Employees & Staff: Edward Duffield Neill (1823-1893)
Assistant secretary to President Lincoln (1864-65), Edward Duffield Neill was an ordained Presbyterian minister and dedicated historian. At the beginning of the Civil War, Rev. Neill served as chaplain to a Minnesota regiment and later as an army hospital chaplain in Philadelphia.
Neill took on William Stoddard's land patent duties after William Stoddard became ill in mid-1864. Lincoln biographer Carl Sandburg wrote: “Chaplain Neill came to Lincoln’s office with a Vermont colonel seeking a brigadier general’s commission Lincoln had signed. The President had not returned from lunch. Neill was looking among papers on the President’s desk. The President came in eating an apple. ‘I told him for what I was looking,’ wrote Neill of this, ‘and as I talked he placed his hand on the bell-pull, when I said, ‘For whom are you going to ring?’ Placing his hand upon my coat, he spoke but two words, – ‘Andrew Johnson.’ Then I said, ‘I will come in again.’ As I was leaving the room the Vice President had been ushered in, and the President advanced and took him by the hand.’”1 Secretaries John G. Nicolay and John Hayclearly trusted Neill, who was older than both of them. Leaving to meet with Horace Greeley in mid-July 1864, Hay wrote Edward Neill: “I am going to New York tonight on business. Will be gone only a very few days"
I leave matters in your hands till my return. There will probably be little to do. Refer as little to the President as possible. Keep visitors out of the house when you can. Inhospitable, but prudent.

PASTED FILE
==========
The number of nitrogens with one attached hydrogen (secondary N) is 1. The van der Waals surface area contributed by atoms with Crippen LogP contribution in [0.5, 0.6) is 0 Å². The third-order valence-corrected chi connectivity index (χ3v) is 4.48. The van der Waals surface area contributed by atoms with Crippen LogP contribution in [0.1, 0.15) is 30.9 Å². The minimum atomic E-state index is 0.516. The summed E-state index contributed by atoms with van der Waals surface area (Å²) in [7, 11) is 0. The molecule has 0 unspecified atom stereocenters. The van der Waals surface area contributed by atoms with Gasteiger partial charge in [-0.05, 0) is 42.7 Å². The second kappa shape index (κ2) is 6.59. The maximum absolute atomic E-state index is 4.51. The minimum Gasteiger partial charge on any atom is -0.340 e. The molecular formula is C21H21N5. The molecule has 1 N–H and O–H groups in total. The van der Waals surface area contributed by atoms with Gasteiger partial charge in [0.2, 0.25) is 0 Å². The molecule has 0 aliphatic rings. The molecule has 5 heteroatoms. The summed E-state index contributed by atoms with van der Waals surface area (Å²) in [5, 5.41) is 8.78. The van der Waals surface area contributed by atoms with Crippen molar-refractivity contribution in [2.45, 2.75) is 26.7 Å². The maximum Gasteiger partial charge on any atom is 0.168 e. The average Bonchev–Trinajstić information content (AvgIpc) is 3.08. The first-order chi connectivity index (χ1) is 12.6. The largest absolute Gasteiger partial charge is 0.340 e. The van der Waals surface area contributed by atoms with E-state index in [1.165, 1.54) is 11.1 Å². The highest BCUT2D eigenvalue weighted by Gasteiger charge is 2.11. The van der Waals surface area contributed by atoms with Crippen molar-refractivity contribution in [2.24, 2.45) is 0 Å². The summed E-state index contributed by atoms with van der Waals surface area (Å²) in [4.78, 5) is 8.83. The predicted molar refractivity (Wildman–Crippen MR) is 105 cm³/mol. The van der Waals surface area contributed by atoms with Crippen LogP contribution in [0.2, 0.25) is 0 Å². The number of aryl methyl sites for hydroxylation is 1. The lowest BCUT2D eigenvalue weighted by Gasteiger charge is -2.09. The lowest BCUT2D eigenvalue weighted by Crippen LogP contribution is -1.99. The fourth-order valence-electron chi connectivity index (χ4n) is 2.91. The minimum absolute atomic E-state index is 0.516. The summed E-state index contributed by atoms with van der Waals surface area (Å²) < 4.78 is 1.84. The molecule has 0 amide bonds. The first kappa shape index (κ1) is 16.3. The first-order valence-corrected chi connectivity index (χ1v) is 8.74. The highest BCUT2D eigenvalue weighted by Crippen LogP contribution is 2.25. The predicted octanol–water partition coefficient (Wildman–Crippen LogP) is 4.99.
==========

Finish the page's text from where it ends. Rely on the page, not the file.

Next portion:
On the day President Lincoln was assassinated -- April 14, 1865 -- Neill saw President about a commission for the Freedman's Bureau. He wrote later that "The President's capacity for work was wonderful. While other men were taking recreation through the sultry months of summer he remained in his office attending to the wants of the nation. He was never an idler or a lounger. Each hour he was busy."3
"Every month my impression of the greatness of President Lincoln increased. He was above a life of mere routine. In his bearing there was nothing artificial or mechanical," wrote Neill. "He was independent of all cliques. Willing to be convinced, with a wonderful patience he listened to the opinions and criticisms of others."4 Neill was also a chronicler of the President's human side, writing on May 31, 1864: "Yesterday four or five thousand Sunday School children, with banner and bands of music[,] marched by the President's House, while he stood at the window and received their hearty cheers with smiles..."5
Neill was a decade older than the older presidential assistants and had considerable experience in church and education affairs - while the primary assistants had a background in writing, journalism and politics. But like his colleagues, Neill was protective of the President.
One morning he told his doorkeeper that he should not be interrupted as he was much engaged. Senator Howard of Michigan, came and said he must see him. The doorkeeper could not disobey orders, and brought him to me. As soon as he sat down, he showed that he was in ill humor, and said: 'If it were his own son he would not act so.' Never having seen the Senator, and supposing him to be some agent to procure substitutes, I replied that if he continued to speak disrespectfully of the President, in his own house, I must request him to leave the room. He then said that he was Senator Howard, and that he had come to request suspension of sentence of a soldier who in a few hours was to be executed.
Neill remained at the White House as an aide to President Andrew Johnson. Unlike Stoddard, whom he replaced, Neill was a moderate on Reconstruction policy. He later served as a diplomat in Dublin and president of Minnesota's Macalester College. It was one of several Minnesota educational institutions that he had helped found. He also served as the state's first superintendent of schools. He was devoted to the idea of education which taught Christian principles but unalterably opposed to co-education.